The federal tax overhaul that went into law in 2017 has exposed many taxpayers in Georgia and around the country to unexpected income tax bills. According to the Government Accounting Office, roughly 3 million more people than last year will have failed to withhold sufficient income taxes from their paychecks to avoid owing when they file their 2018 federal tax returns. One tax accountant explained that entitlements to withholding allowances that people had grown to expect were reduced. This translated into people not having enough money taken out of their paychecks. The loss of some itemized deductions have also produced higher tax liabilities.
While the tax law has changed in recent years, there are still many deductions that Georgia residents may be entitled to in addition to the standard deduction. For example, it may be possible to take a deduction for student loan interest up to $2,500. This is true for single filers who have a modified adjusted gross income of $80,000 or less. The amount increases to $165,000 for married couples filing jointly.
Georgia residents may have heard that the new Form 1040 is going to be shorter than previous versions. This was one of the benefits touted by those who supported the Tax Cuts and Jobs Act (TCJA). However, taxpayers should be aware that there are six schedules that could need to be attached to the new form. Individuals who owe self-employment taxes or tax deductions or who need to pay the alternative minimum tax (AMT) will have to go through this process.
At some point, Georgia retirees must start taking distributions from their retirement savings accounts. The IRS mandates that individuals must start taking these distributions starting in April of the year after turning age 70 1/2. Furthermore, they must calculate and abide by their required minimum distribution. This amount is based on how long a person is expected to live as well as their account balance at the end of the previous year.
Obtaining head of household status can be a boon for divorced parents who meet the criteria for it. Among the benefits is a standard deduction of $18,000 as opposed to $12,200 for those who file single. Furthermore, individuals who have the head of household status can claim a $2,000 child tax credit. Unlike a deduction that reduces a person's taxable income, a credit actually reduces what a person owes by the amount of the credit.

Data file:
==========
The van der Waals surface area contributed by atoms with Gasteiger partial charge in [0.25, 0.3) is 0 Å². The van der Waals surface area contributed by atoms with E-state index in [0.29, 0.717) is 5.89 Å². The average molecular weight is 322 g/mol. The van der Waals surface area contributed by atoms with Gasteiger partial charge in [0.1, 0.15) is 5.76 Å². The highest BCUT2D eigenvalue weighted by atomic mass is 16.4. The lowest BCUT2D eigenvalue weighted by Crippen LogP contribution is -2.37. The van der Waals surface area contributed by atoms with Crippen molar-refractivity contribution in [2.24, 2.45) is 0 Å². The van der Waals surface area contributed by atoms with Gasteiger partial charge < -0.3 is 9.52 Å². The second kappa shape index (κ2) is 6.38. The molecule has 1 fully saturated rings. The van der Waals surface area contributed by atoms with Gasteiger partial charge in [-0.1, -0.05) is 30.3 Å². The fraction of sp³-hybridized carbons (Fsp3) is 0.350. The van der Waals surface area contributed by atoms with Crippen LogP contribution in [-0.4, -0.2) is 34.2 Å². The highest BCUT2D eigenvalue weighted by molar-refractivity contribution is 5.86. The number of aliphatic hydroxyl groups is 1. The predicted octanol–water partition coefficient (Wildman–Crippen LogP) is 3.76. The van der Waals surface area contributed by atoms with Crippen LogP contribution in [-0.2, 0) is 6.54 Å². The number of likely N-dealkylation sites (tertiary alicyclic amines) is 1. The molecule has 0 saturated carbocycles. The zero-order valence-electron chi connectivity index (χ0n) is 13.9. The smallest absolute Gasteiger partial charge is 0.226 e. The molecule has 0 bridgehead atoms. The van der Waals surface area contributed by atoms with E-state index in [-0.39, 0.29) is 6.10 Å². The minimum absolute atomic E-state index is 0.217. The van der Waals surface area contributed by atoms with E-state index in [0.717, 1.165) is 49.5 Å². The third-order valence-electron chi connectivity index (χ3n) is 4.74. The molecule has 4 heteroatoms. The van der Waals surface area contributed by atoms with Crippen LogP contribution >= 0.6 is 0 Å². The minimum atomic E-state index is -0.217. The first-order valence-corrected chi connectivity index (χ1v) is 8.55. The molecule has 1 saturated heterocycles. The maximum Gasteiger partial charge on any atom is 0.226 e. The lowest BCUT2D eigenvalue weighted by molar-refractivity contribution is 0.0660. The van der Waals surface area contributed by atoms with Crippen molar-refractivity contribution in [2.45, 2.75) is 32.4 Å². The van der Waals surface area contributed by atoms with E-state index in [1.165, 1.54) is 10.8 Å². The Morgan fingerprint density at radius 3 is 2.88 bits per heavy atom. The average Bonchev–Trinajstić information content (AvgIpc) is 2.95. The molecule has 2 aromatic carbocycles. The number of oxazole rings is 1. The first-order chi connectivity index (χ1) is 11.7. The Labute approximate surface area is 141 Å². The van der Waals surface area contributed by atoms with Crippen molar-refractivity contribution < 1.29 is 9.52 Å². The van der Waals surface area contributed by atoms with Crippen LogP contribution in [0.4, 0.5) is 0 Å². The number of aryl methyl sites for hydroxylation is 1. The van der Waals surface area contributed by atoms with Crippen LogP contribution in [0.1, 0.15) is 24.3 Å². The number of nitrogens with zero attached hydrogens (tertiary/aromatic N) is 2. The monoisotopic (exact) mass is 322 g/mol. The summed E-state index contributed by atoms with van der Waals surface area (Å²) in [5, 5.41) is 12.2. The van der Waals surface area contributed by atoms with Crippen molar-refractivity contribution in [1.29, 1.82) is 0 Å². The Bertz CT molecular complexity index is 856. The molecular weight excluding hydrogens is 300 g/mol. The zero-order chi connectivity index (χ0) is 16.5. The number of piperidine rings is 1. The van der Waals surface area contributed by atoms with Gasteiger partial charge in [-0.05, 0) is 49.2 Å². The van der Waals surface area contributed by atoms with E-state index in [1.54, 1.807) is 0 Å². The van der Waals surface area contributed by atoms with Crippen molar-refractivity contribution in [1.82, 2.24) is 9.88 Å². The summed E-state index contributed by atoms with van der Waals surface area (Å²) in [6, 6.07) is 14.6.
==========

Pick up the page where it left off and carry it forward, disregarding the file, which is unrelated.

Taxpayers throughout Georgia and the rest of the country now know what the tax brackets will be for the 2019 tax year. Individuals who make up to $9,700 will be in the 10 percent tax bracket, which is the lowest of the seven income tax tiers. Individuals who have a taxable income of $510,301 or more will pay at the highest 37 percent rate. Those who are married filing jointly will be in the 37 percent bracket if they make $612,351 and up.
In 2019, individuals saving for retirement in Georgia and throughout the country will be able to contribute more to their accounts. The IRS announced that the maximum annual contribution to an IRA will increase to $6,000 from $5,500. Those who have a 401k or similar plan will be able to contribute up to $19,000 annually starting in 2019. A person who is 50 and older will be able to make additional catch-up contributions of $1,000 into an IRA and $6,000 into a 401k.
Georgia residents who perform services for the government during an election must pay taxes on the income they earned. However, this income will not be subject to income tax withholding unless a worker specifically asks for that to occur. This is done by submitting a W-4 form to the agency employing the election worker.
Georgia residents and others who win a lottery game such as Mega Millions will need to pay taxes on their winnings. Both the IRS and state tax authorities will be looking to collect a portion of any amount received. Those who receive a cash prize will have 24 percent of it withheld to cover federal taxes. Additional taxes may apply depending on the amount of the award and the tax bracket it puts a person in.
Taxpayers in Georgia and throughout the country could owe the IRS money in April 2019 according to the Government Accountability Office, which says that up to 30 million people have not had enough money withheld for taxes by their employers. This is because of changes to the tax code implemented in 2017. Conversely, simulations run by the GAO show that many other taxpayers have had too much withheld and will receive a refund.